Paleo vs. Whole30

I’ve been spending the days post Whole30 trying to stay as compliant as possible while allowing myself to eat “Paleo.”

I want to start off by saying I am not an expert on the topic. I am not certified in health. I AM a crazy researcher who likes to make lists and charts. So, I’m using this as a forum not to be an expert on the topic, but to lend the planning and research I have found helpful to anyone that is looking to have a clearer understanding of Whole30 and Paleo.

I don’t think that one way of eating is better than another. Personally, I needed Whole30 to get myself on track both with my weight loss and mentally when it came to food.  Whole30 teaches your body what it’s like to run like a sports car that is only ever given the best of the best racing fuel. There are no additives, sugars, and was created as an elimination diet to help pinpoint trouble areas.

Some people say, “Well isn’t Whole30 Paleo?” and my short answer is “Well yes, but Whole30 is a little more strict and focuses on your mindset just as much as it does the food you’re putting into your body.”

Both lifestyles focus on eating real, whole foods that have been minimally processed. The way of eating on both plans brings us back to the Paleolithic era where caveman walked the earth and relied on what they could catch or grow for nutrients.

So what is allowed on Whole30?

The Whole30 takes full food groups out of your diet. You will need to spend a lot of time in grocery stores and reading labels before the science of this diet becomes ingrained in you. But don’t worry, it gets easier.

Whole30 believes food groups including sugar, soy, grains, dairy, and legumes could be having a negative impact for some. By eliminating these groups altogether and re-introducing them slowly at the end of the 30 days, we can clearly determine how each food group affects our bodies. EveryBODY is different and there is no one solution for everyone.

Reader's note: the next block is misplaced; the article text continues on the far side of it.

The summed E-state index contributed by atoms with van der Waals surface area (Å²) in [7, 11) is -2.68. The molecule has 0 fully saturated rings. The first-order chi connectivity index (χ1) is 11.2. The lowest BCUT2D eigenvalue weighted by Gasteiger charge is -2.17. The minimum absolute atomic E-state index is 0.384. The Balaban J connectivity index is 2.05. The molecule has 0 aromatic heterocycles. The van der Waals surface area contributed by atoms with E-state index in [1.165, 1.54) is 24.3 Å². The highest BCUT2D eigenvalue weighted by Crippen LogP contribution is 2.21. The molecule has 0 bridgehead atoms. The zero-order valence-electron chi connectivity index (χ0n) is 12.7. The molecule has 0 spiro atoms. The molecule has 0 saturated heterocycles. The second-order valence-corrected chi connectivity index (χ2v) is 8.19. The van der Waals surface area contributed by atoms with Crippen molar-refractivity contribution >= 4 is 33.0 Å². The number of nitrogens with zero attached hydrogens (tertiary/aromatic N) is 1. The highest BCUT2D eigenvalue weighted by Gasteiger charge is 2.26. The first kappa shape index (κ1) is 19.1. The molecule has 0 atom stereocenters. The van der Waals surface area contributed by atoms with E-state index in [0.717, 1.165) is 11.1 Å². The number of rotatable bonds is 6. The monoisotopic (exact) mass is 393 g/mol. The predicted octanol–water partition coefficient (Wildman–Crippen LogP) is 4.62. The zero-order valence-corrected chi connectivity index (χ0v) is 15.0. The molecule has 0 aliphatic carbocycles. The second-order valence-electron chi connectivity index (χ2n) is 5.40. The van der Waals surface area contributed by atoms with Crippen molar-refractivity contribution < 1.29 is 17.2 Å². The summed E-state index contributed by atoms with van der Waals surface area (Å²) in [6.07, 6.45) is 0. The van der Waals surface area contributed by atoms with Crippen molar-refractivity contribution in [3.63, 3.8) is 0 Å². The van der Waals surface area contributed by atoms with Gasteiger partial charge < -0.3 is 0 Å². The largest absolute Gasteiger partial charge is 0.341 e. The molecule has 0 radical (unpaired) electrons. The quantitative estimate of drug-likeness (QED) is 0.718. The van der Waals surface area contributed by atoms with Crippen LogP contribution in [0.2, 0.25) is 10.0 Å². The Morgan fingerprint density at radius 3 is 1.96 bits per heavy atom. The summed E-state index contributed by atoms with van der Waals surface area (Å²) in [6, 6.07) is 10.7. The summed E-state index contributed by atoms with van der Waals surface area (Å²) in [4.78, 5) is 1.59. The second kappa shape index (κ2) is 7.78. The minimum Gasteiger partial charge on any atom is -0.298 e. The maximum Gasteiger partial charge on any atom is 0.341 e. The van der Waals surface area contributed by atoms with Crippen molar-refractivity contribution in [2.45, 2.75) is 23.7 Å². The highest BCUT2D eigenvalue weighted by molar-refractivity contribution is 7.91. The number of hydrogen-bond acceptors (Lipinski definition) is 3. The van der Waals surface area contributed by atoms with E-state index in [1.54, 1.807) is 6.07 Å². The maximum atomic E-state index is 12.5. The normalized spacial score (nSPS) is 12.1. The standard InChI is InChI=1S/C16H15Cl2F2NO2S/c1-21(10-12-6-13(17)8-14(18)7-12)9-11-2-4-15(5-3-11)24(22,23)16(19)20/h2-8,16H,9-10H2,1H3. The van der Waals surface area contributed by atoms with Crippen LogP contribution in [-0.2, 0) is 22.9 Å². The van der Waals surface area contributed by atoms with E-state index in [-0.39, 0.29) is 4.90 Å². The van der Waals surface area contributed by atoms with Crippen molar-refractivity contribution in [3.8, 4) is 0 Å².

Eliminated food groups are explained as “craving-inducing, blood sugar disrupting, gut-damaging, inflammatory food groups” by Whole30.com. Whole30 gives your body the chance to hit reset and start fresh.  But the “rules” don’t stop at food. On Whole30, you are not supposed to weigh or measure yourself for the entirety of the program. You are supposed to follow the meal template and before you know it you will feel the energy of a thousand suns without the weight on the scale (pun intended) looming over you.

What I love about Whole30 is that you can do it with or without buying any of the books. Whole30.com has a wealth of resources available to you right on their website.

I’m not going into all of the rules here (That’s why I provided the resource link for you above ^). The biggest difference for me, was the elimination of (SWYPO) or “sex with your pants on” as coined by Whole30 Headmistress, Melissa Urban. She refers to SWYPO in “It Starts with Food” as the recreation of non-compliant Whole30 foods, made with compliant ingredients. SWYPO foods will never taste as good as the original you are trying to recreate and ultimately, you are only tricking your mind into craving the ‘real thing’ down the line. So don’t do it (on Whole30 at least).

So that sounds a lot like Paleo?

Yes. Well, that’s because a Whole30 lifestyle fits neatly within the parameters of Paleo. Paleo allows all of the same Whole30 ingredients, with the addition of natural sweeteners such as honey, stevia, maple syrup, and coconut sugar. You can also indulge in “SWYPO” while on Paleo – making desserts or recreating off-plan meals with compliant ingredients.

Paleo is more of a long-term way of eating that is often followed after someone completes a Whole30 program.

Personally, I ultimately want to live Paleo. Too much of anything can still make you feel like crap or gain weight – which is why I keep returning to Whole30 for resets throughout the year.

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